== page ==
TIAA needs to litigate cross-selling lawsuit

A lawsuit against TIAA’s cross-selling a managed account service will proceed after their motion to dismiss was denied by a federal district court judge in New York.

John Carfora, Sandra Putnam, and Joan Gonzales sued TIAA in the U.S. Southern District Court of New York alleging that TIAA breached its fiduciary duties to participants ERISA for cross-selling their adviser-managed account service known as Portfolio Advisor, which comes at a higher cost than remaining in the plan that these participants were in.

The plaintiffs were participants in different university-defined contribution plans serviced by TIAA, but aren’t suing the schools for breach of fiduciary duty.

U.S. District Court Judge Katherine Polk Failla denied TIAA’s motion to dismiss and stated that the lawsuit shows “in great detail the systematic efforts on TIAA’s part to drive members from their ERISA plans and into TIAA-sponsored offerings, with little upside to those participants.”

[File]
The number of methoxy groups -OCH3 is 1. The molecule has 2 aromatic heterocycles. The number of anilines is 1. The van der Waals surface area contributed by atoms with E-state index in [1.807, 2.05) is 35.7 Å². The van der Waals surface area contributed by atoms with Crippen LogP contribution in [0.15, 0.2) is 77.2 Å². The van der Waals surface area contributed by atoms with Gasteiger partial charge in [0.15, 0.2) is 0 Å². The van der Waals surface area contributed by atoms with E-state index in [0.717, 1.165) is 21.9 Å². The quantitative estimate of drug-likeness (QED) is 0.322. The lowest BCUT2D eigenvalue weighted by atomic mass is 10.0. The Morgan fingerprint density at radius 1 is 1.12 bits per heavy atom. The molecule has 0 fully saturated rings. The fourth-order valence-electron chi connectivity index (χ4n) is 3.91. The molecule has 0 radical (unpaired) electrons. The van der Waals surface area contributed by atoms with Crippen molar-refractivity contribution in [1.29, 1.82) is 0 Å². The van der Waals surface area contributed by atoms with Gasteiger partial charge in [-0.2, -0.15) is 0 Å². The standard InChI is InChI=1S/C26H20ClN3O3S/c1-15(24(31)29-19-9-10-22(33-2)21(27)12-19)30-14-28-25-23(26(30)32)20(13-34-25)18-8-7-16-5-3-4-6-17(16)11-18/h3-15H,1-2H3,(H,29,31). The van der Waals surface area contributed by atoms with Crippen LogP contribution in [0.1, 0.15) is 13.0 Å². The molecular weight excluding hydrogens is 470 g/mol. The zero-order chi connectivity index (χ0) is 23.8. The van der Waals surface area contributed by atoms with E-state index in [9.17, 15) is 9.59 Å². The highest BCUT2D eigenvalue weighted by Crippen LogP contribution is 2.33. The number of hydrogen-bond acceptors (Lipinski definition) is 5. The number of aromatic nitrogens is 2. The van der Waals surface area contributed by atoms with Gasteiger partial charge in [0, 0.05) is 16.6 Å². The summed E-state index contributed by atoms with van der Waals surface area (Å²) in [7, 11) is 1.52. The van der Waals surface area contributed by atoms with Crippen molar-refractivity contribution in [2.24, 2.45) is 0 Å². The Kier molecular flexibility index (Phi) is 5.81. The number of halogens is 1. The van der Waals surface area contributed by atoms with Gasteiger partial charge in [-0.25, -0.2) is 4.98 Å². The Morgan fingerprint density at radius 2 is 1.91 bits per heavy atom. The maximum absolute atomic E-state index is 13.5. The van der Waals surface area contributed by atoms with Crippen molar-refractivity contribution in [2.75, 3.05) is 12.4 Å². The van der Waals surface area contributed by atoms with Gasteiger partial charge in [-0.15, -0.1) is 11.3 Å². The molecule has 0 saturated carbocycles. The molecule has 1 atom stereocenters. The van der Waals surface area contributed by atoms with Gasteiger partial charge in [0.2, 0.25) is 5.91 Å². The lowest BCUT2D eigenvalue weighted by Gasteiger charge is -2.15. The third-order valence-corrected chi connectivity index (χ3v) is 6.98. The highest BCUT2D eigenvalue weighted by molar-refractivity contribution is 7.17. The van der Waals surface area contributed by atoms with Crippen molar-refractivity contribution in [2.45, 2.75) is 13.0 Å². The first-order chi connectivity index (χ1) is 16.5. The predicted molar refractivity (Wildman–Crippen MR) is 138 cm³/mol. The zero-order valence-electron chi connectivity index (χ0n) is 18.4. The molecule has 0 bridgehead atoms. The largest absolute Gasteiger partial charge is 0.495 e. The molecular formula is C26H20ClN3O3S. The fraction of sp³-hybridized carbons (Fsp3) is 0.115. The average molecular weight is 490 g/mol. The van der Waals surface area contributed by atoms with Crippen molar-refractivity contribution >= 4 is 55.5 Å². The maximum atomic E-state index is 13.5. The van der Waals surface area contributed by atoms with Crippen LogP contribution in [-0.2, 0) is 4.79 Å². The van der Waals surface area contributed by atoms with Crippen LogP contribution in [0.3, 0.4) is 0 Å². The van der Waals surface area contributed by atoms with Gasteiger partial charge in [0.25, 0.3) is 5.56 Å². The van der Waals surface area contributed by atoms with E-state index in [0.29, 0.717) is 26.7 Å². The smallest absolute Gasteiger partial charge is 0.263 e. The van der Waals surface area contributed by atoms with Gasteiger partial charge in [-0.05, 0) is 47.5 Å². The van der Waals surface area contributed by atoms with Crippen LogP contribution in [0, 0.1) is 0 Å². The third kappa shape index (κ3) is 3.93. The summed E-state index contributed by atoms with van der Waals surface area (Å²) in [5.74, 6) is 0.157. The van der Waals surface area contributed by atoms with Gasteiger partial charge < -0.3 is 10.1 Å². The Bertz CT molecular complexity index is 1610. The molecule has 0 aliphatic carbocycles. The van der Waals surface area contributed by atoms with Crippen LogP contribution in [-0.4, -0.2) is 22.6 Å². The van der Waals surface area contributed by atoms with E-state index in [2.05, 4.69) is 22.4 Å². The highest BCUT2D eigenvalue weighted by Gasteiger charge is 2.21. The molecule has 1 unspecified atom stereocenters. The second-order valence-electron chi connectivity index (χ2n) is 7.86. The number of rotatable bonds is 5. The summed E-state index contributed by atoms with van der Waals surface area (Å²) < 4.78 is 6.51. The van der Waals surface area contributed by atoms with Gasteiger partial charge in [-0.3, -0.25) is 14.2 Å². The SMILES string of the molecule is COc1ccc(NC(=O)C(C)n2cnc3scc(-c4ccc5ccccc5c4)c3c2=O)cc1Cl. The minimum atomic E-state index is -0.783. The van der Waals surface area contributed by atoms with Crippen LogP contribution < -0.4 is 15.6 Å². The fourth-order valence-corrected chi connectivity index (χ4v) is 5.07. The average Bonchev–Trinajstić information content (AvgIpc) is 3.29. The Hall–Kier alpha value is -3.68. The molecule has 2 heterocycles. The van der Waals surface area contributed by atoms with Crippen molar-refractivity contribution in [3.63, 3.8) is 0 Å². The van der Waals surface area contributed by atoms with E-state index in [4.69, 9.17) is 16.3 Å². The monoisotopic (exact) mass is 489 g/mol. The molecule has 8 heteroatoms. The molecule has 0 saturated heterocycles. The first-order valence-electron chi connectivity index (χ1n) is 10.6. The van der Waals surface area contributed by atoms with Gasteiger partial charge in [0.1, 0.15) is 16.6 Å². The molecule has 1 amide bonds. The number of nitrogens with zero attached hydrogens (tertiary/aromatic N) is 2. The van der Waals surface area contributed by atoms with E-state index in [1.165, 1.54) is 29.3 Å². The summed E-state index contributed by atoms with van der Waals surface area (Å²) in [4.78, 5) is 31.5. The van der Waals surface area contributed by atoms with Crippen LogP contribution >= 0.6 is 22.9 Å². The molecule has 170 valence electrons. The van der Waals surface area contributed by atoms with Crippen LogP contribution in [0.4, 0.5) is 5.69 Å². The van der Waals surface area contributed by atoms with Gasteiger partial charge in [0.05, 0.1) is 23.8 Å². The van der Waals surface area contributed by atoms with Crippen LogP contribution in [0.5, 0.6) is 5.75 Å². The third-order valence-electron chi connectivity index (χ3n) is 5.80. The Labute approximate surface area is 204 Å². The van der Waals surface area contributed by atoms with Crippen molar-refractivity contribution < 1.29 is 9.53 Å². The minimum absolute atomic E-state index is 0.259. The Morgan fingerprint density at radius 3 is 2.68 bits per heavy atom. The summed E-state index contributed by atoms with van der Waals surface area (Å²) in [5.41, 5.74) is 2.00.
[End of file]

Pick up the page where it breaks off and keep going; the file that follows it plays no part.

The lawsuit claims that TIAA placed participants into individual model portfolios that often included TIAA-affiliated funds, which had higher fees than if they kept their assets in the employer-sponsored plan. The lawsuit also alleged TIAA advisers cold-called participants by offering free financial planning services but with the undisclosed intent of moving participants to the managed account offerings.

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